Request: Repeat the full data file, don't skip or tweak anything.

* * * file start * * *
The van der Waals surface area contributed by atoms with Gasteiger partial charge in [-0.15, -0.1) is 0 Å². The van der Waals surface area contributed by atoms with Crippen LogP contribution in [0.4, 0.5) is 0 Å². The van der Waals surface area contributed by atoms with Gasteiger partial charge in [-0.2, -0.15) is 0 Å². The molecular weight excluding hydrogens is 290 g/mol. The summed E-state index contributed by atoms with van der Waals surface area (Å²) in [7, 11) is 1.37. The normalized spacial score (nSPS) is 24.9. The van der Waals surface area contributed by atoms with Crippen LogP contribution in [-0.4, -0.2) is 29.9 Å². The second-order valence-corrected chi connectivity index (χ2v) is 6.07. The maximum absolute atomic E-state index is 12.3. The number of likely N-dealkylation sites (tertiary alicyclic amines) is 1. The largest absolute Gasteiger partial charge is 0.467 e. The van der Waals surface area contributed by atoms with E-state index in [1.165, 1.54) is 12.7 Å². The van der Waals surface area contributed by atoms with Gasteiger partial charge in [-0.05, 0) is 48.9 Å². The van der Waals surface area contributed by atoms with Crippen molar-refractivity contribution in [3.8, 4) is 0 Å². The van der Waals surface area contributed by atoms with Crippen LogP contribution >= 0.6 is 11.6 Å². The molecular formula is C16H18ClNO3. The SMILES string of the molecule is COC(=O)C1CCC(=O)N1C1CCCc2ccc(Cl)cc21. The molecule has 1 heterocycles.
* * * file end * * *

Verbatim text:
The van der Waals surface area contributed by atoms with Gasteiger partial charge in [-0.15, -0.1) is 0 Å². The van der Waals surface area contributed by atoms with Crippen LogP contribution in [0.4, 0.5) is 0 Å². The van der Waals surface area contributed by atoms with Gasteiger partial charge in [-0.2, -0.15) is 0 Å². The molecular weight excluding hydrogens is 290 g/mol. The summed E-state index contributed by atoms with van der Waals surface area (Å²) in [7, 11) is 1.37. The normalized spacial score (nSPS) is 24.9. The van der Waals surface area contributed by atoms with Crippen LogP contribution in [-0.4, -0.2) is 29.9 Å². The second-order valence-corrected chi connectivity index (χ2v) is 6.07. The maximum absolute atomic E-state index is 12.3. The number of likely N-dealkylation sites (tertiary alicyclic amines) is 1. The largest absolute Gasteiger partial charge is 0.467 e. The van der Waals surface area contributed by atoms with E-state index in [1.165, 1.54) is 12.7 Å². The van der Waals surface area contributed by atoms with Gasteiger partial charge in [-0.05, 0) is 48.9 Å². The van der Waals surface area contributed by atoms with Crippen molar-refractivity contribution in [3.8, 4) is 0 Å². The van der Waals surface area contributed by atoms with Crippen LogP contribution >= 0.6 is 11.6 Å². The molecular formula is C16H18ClNO3. The SMILES string of the molecule is COC(=O)C1CCC(=O)N1C1CCCc2ccc(Cl)cc21. The molecule has 1 heterocycles.